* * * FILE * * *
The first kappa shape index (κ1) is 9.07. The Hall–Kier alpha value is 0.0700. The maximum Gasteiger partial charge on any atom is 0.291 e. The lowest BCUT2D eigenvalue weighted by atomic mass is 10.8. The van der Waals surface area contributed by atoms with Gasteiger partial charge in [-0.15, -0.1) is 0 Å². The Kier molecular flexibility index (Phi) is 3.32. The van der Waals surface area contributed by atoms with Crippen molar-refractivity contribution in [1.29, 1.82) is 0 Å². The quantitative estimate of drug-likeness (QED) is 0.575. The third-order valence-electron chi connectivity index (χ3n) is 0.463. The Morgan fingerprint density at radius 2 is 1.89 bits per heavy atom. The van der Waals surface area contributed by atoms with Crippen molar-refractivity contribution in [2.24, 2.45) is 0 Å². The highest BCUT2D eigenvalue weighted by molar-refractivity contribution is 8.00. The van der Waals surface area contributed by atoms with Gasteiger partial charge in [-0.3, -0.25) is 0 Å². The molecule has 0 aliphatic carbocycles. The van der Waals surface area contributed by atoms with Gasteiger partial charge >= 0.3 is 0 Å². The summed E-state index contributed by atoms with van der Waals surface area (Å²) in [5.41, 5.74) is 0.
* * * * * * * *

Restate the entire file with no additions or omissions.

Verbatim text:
The first kappa shape index (κ1) is 9.07. The Hall–Kier alpha value is 0.0700. The maximum Gasteiger partial charge on any atom is 0.291 e. The lowest BCUT2D eigenvalue weighted by atomic mass is 10.8. The van der Waals surface area contributed by atoms with Gasteiger partial charge in [-0.15, -0.1) is 0 Å². The Kier molecular flexibility index (Phi) is 3.32. The van der Waals surface area contributed by atoms with Crippen molar-refractivity contribution in [1.29, 1.82) is 0 Å². The quantitative estimate of drug-likeness (QED) is 0.575. The third-order valence-electron chi connectivity index (χ3n) is 0.463. The Morgan fingerprint density at radius 2 is 1.89 bits per heavy atom. The van der Waals surface area contributed by atoms with Crippen molar-refractivity contribution in [2.24, 2.45) is 0 Å². The highest BCUT2D eigenvalue weighted by molar-refractivity contribution is 8.00. The van der Waals surface area contributed by atoms with Gasteiger partial charge in [-0.3, -0.25) is 0 Å². The molecule has 0 aliphatic carbocycles. The van der Waals surface area contributed by atoms with Gasteiger partial charge >= 0.3 is 0 Å². The summed E-state index contributed by atoms with van der Waals surface area (Å²) in [5.41, 5.74) is 0.